A BusinessWeek article by Aaron Ricadela reports that
Hewlett-Packard (HPQ), the world's No. 1 PC maker, has quietly assembled a group of engineers to develop software that will let customers bypass certain features of Vista, the latest version of Windows. Employees on a separate skunk works team are even angling to replace Windows with an HP-assembled operating system, say three sources close to the company.
Let's remember where Windows Vista started. A group at DEC (Digital Equipment Corporation) led by architect Dave Cutler jumped ship to Microsoft when their New Technology operating system project was canceled. You'll recall that Dave was previously architect of RSX-11M and VAX VMS, and that after the group moved to Microsoft the New Technology system became Windows NT. Windows NT begat Windows 2000, which begat Windows XP (with Windows 98 as its mother), and Windows XP begat Windows Vista.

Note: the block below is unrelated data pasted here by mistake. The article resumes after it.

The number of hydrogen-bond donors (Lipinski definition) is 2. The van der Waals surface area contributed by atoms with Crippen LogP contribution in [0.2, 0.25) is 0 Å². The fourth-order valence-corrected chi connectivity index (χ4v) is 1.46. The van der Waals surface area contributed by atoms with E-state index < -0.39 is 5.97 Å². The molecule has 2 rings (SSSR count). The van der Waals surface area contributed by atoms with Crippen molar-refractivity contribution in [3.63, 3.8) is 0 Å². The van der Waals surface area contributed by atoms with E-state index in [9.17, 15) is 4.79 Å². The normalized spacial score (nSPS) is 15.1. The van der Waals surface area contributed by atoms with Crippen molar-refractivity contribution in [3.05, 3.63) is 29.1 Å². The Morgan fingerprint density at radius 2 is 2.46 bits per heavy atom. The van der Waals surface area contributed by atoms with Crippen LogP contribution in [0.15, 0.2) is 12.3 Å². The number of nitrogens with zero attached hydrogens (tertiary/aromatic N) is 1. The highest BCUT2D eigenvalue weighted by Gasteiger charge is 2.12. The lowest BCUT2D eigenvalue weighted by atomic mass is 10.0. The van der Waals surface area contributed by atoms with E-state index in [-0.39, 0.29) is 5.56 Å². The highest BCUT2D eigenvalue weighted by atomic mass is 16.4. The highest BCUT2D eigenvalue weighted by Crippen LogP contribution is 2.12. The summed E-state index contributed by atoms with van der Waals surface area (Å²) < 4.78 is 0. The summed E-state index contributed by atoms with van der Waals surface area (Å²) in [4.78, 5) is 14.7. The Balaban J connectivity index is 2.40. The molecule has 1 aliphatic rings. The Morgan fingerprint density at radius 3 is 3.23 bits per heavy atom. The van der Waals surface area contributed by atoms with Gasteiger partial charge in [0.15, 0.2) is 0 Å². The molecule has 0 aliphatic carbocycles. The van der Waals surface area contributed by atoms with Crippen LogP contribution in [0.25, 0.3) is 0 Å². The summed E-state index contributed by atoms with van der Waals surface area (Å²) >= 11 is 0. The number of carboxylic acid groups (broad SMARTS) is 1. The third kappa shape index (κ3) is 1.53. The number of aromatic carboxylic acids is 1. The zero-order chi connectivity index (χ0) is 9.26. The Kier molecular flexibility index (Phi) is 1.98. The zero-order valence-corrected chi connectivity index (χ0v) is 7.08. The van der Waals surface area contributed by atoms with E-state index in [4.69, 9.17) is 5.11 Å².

Meanwhile, back at the ranch, DEC merged with Compaq and then Compaq merged with HP. HP was the surviving company, but after the mergers the computer divisions at HP were largely run by people from DEC.
So it's all promising, right? Nope.
The trouble with the theory that HP might produce a viable Windows competitor is that for the last decade HP has not been much of a PC software vendor. They had some grand ideas at one point in the 1990s, which came from a group whose architect was Bill Crow, but the last I heard Bill Crow was at Microsoft, after a stint in the mountains of California as a game architect.
Pardon me if I doubt HP's capability to produce a viable PC operating system, even starting with Linux. Call me cynical if you like, but I don't think they have it in them.
I even doubt HP's capability to produce a useful add-on to Vista, based on what I've seen on my several HP computers. Step one for me with a new computer from HP is either to completely blow away the HP-customized Microsoft OS and install a plain Microsoft OS, or to accept the HP-provided OS but selectively blow away the HP-provided craplets and bloatware.
I'd love to see HP add usability to Vista, but all I've ever seem them add recently was a layer of molasses. Prove me wrong, HP: this is one time when I wish that my pessimism might be unfounded.